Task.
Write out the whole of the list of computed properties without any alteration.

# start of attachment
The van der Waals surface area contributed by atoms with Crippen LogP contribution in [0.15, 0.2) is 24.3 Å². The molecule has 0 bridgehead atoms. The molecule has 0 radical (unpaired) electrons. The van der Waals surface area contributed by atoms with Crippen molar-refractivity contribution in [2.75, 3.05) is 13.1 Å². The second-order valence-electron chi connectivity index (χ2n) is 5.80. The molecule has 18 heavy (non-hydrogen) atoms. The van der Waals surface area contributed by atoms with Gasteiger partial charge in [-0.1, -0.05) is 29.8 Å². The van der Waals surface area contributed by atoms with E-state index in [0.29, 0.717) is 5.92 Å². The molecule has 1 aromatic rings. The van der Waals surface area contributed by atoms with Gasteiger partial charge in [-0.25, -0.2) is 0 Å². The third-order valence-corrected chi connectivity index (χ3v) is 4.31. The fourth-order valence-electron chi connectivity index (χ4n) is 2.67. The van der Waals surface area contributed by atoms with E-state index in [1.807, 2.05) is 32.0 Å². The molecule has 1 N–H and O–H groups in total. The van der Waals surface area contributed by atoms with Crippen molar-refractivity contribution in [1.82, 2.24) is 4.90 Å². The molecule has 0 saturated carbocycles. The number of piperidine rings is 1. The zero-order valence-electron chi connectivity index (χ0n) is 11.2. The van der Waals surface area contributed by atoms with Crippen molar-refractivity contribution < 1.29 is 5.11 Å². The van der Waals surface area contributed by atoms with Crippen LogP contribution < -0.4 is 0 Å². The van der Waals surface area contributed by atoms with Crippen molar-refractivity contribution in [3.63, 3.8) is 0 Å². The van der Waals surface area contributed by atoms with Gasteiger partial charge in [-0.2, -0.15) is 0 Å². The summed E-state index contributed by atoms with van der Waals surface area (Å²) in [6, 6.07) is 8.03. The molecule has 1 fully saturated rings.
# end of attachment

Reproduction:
The van der Waals surface area contributed by atoms with Crippen LogP contribution in [0.15, 0.2) is 24.3 Å². The molecule has 0 bridgehead atoms. The molecule has 0 radical (unpaired) electrons. The van der Waals surface area contributed by atoms with Crippen molar-refractivity contribution in [2.75, 3.05) is 13.1 Å². The second-order valence-electron chi connectivity index (χ2n) is 5.80. The molecule has 18 heavy (non-hydrogen) atoms. The van der Waals surface area contributed by atoms with Gasteiger partial charge in [-0.1, -0.05) is 29.8 Å². The van der Waals surface area contributed by atoms with E-state index in [0.29, 0.717) is 5.92 Å². The molecule has 1 aromatic rings. The van der Waals surface area contributed by atoms with Gasteiger partial charge in [-0.25, -0.2) is 0 Å². The third-order valence-corrected chi connectivity index (χ3v) is 4.31. The fourth-order valence-electron chi connectivity index (χ4n) is 2.67. The van der Waals surface area contributed by atoms with E-state index in [1.807, 2.05) is 32.0 Å². The molecule has 1 N–H and O–H groups in total. The van der Waals surface area contributed by atoms with Crippen molar-refractivity contribution in [1.82, 2.24) is 4.90 Å². The molecule has 0 saturated carbocycles. The number of piperidine rings is 1. The zero-order valence-electron chi connectivity index (χ0n) is 11.2. The van der Waals surface area contributed by atoms with Crippen molar-refractivity contribution < 1.29 is 5.11 Å². The van der Waals surface area contributed by atoms with Crippen LogP contribution < -0.4 is 0 Å². The van der Waals surface area contributed by atoms with Crippen molar-refractivity contribution in [3.63, 3.8) is 0 Å². The van der Waals surface area contributed by atoms with Gasteiger partial charge in [-0.2, -0.15) is 0 Å². The summed E-state index contributed by atoms with van der Waals surface area (Å²) in [6, 6.07) is 8.03. The molecule has 1 fully saturated rings.